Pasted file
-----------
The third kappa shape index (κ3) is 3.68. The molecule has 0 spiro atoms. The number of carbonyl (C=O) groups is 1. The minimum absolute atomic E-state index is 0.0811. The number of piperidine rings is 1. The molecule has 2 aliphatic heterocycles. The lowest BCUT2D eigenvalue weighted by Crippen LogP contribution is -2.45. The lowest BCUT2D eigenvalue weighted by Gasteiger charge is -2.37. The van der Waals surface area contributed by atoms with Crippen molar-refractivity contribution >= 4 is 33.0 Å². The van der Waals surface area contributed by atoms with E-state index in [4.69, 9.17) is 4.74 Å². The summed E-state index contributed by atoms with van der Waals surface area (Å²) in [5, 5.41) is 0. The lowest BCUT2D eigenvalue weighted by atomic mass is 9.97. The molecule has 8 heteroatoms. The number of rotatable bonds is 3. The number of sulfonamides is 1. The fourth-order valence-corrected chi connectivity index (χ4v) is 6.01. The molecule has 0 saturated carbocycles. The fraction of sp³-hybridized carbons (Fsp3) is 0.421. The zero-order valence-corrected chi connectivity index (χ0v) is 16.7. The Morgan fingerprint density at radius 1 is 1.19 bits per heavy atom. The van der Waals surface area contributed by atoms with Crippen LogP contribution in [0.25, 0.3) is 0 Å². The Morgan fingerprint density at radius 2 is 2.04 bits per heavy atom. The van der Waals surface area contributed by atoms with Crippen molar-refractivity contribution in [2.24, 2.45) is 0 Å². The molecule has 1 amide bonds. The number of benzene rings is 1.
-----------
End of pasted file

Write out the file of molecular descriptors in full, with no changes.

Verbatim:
The third kappa shape index (κ3) is 3.68. The molecule has 0 spiro atoms. The number of carbonyl (C=O) groups is 1. The minimum absolute atomic E-state index is 0.0811. The number of piperidine rings is 1. The molecule has 2 aliphatic heterocycles. The lowest BCUT2D eigenvalue weighted by Crippen LogP contribution is -2.45. The lowest BCUT2D eigenvalue weighted by Gasteiger charge is -2.37. The van der Waals surface area contributed by atoms with Crippen molar-refractivity contribution >= 4 is 33.0 Å². The van der Waals surface area contributed by atoms with E-state index in [4.69, 9.17) is 4.74 Å². The summed E-state index contributed by atoms with van der Waals surface area (Å²) in [5, 5.41) is 0. The lowest BCUT2D eigenvalue weighted by atomic mass is 9.97. The molecule has 8 heteroatoms. The number of rotatable bonds is 3. The number of sulfonamides is 1. The fourth-order valence-corrected chi connectivity index (χ4v) is 6.01. The molecule has 0 saturated carbocycles. The fraction of sp³-hybridized carbons (Fsp3) is 0.421. The zero-order valence-corrected chi connectivity index (χ0v) is 16.7. The Morgan fingerprint density at radius 1 is 1.19 bits per heavy atom. The van der Waals surface area contributed by atoms with Crippen LogP contribution in [0.25, 0.3) is 0 Å². The Morgan fingerprint density at radius 2 is 2.04 bits per heavy atom. The van der Waals surface area contributed by atoms with Crippen molar-refractivity contribution in [2.24, 2.45) is 0 Å². The molecule has 1 amide bonds. The number of benzene rings is 1.